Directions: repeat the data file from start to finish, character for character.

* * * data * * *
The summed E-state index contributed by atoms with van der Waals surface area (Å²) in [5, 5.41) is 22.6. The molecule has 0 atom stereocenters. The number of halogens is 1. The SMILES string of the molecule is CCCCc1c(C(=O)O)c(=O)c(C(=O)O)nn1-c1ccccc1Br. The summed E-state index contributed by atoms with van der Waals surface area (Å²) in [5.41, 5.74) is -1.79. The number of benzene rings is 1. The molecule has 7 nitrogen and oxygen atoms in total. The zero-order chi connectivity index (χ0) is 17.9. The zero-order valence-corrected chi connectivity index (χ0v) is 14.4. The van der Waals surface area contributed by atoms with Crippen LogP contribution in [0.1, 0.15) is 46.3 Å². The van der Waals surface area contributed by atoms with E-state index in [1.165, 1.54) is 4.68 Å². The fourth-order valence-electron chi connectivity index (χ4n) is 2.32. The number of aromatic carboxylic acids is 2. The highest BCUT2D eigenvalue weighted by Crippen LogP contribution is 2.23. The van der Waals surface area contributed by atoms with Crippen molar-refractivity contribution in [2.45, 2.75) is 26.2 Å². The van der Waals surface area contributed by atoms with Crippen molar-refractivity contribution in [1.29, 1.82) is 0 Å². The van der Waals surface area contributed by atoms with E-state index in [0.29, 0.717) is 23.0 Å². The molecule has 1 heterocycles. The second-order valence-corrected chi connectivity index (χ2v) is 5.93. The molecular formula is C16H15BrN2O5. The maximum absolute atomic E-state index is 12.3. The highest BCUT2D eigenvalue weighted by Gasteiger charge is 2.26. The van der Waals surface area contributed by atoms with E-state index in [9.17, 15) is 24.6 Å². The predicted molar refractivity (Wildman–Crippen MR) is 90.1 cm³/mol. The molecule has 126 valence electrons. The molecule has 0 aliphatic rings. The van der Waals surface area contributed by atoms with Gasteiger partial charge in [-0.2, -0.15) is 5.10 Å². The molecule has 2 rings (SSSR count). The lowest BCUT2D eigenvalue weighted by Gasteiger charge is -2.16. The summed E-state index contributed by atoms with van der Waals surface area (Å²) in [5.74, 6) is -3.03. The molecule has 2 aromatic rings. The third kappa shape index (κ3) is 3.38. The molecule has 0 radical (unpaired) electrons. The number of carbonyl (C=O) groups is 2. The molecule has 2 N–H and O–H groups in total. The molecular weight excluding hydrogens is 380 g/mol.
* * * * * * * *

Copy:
The summed E-state index contributed by atoms with van der Waals surface area (Å²) in [5, 5.41) is 22.6. The molecule has 0 atom stereocenters. The number of halogens is 1. The SMILES string of the molecule is CCCCc1c(C(=O)O)c(=O)c(C(=O)O)nn1-c1ccccc1Br. The summed E-state index contributed by atoms with van der Waals surface area (Å²) in [5.41, 5.74) is -1.79. The number of benzene rings is 1. The molecule has 7 nitrogen and oxygen atoms in total. The zero-order chi connectivity index (χ0) is 17.9. The zero-order valence-corrected chi connectivity index (χ0v) is 14.4. The van der Waals surface area contributed by atoms with Crippen LogP contribution in [0.1, 0.15) is 46.3 Å². The van der Waals surface area contributed by atoms with E-state index in [1.165, 1.54) is 4.68 Å². The fourth-order valence-electron chi connectivity index (χ4n) is 2.32. The number of aromatic carboxylic acids is 2. The highest BCUT2D eigenvalue weighted by Crippen LogP contribution is 2.23. The van der Waals surface area contributed by atoms with Crippen molar-refractivity contribution in [2.45, 2.75) is 26.2 Å². The van der Waals surface area contributed by atoms with Crippen molar-refractivity contribution in [1.29, 1.82) is 0 Å². The van der Waals surface area contributed by atoms with E-state index in [0.29, 0.717) is 23.0 Å². The molecule has 1 heterocycles. The second-order valence-corrected chi connectivity index (χ2v) is 5.93. The molecular formula is C16H15BrN2O5. The maximum absolute atomic E-state index is 12.3. The highest BCUT2D eigenvalue weighted by Gasteiger charge is 2.26. The van der Waals surface area contributed by atoms with E-state index in [9.17, 15) is 24.6 Å². The predicted molar refractivity (Wildman–Crippen MR) is 90.1 cm³/mol. The molecule has 126 valence electrons. The molecule has 0 aliphatic rings. The van der Waals surface area contributed by atoms with Gasteiger partial charge in [-0.2, -0.15) is 5.10 Å². The molecule has 2 rings (SSSR count). The lowest BCUT2D eigenvalue weighted by Gasteiger charge is -2.16. The summed E-state index contributed by atoms with van der Waals surface area (Å²) in [5.74, 6) is -3.03. The molecule has 2 aromatic rings. The third kappa shape index (κ3) is 3.38. The molecule has 0 radical (unpaired) electrons. The number of carbonyl (C=O) groups is 2. The molecule has 2 N–H and O–H groups in total. The molecular weight excluding hydrogens is 380 g/mol.